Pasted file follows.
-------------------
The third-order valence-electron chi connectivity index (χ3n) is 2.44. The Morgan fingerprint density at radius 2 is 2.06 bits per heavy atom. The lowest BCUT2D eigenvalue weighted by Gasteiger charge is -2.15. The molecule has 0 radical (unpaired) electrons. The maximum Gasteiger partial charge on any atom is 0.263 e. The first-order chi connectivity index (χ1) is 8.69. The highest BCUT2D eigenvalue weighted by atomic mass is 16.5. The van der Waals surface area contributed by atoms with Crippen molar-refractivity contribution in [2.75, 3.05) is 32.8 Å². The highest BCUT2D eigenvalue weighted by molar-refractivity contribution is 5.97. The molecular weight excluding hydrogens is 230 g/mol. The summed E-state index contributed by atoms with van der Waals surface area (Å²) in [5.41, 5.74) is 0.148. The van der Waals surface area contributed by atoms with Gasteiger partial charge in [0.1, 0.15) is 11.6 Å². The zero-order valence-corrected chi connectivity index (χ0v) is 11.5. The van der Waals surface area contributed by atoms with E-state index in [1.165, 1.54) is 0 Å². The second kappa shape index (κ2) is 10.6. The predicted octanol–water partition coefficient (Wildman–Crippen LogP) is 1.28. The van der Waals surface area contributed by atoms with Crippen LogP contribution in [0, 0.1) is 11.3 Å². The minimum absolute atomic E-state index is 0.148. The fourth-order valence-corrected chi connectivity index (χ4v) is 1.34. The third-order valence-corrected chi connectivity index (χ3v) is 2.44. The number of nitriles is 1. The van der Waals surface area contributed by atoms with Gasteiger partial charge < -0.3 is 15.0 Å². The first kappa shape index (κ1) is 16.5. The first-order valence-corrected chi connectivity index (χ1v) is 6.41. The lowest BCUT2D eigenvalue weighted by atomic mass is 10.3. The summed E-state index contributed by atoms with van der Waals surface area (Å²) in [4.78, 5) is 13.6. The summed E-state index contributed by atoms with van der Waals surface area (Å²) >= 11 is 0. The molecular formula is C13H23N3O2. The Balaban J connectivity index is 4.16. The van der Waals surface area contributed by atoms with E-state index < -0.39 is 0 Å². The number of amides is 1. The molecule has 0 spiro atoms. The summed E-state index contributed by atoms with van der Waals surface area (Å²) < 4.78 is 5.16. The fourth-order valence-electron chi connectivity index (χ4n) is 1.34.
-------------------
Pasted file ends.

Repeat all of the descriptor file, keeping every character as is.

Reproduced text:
The third-order valence-electron chi connectivity index (χ3n) is 2.44. The Morgan fingerprint density at radius 2 is 2.06 bits per heavy atom. The lowest BCUT2D eigenvalue weighted by Gasteiger charge is -2.15. The molecule has 0 radical (unpaired) electrons. The maximum Gasteiger partial charge on any atom is 0.263 e. The first-order chi connectivity index (χ1) is 8.69. The highest BCUT2D eigenvalue weighted by atomic mass is 16.5. The van der Waals surface area contributed by atoms with Crippen molar-refractivity contribution in [2.75, 3.05) is 32.8 Å². The highest BCUT2D eigenvalue weighted by molar-refractivity contribution is 5.97. The molecular weight excluding hydrogens is 230 g/mol. The summed E-state index contributed by atoms with van der Waals surface area (Å²) in [5.41, 5.74) is 0.148. The van der Waals surface area contributed by atoms with Gasteiger partial charge in [0.1, 0.15) is 11.6 Å². The zero-order valence-corrected chi connectivity index (χ0v) is 11.5. The van der Waals surface area contributed by atoms with E-state index in [1.165, 1.54) is 0 Å². The second kappa shape index (κ2) is 10.6. The predicted octanol–water partition coefficient (Wildman–Crippen LogP) is 1.28. The van der Waals surface area contributed by atoms with Crippen LogP contribution in [0, 0.1) is 11.3 Å². The minimum absolute atomic E-state index is 0.148. The fourth-order valence-corrected chi connectivity index (χ4v) is 1.34. The third-order valence-corrected chi connectivity index (χ3v) is 2.44. The number of nitriles is 1. The van der Waals surface area contributed by atoms with Gasteiger partial charge < -0.3 is 15.0 Å². The first kappa shape index (κ1) is 16.5. The first-order valence-corrected chi connectivity index (χ1v) is 6.41. The lowest BCUT2D eigenvalue weighted by atomic mass is 10.3. The summed E-state index contributed by atoms with van der Waals surface area (Å²) in [4.78, 5) is 13.6. The summed E-state index contributed by atoms with van der Waals surface area (Å²) >= 11 is 0. The molecular formula is C13H23N3O2. The Balaban J connectivity index is 4.16. The van der Waals surface area contributed by atoms with E-state index < -0.39 is 0 Å². The number of amides is 1. The molecule has 0 spiro atoms. The summed E-state index contributed by atoms with van der Waals surface area (Å²) < 4.78 is 5.16. The fourth-order valence-electron chi connectivity index (χ4n) is 1.34.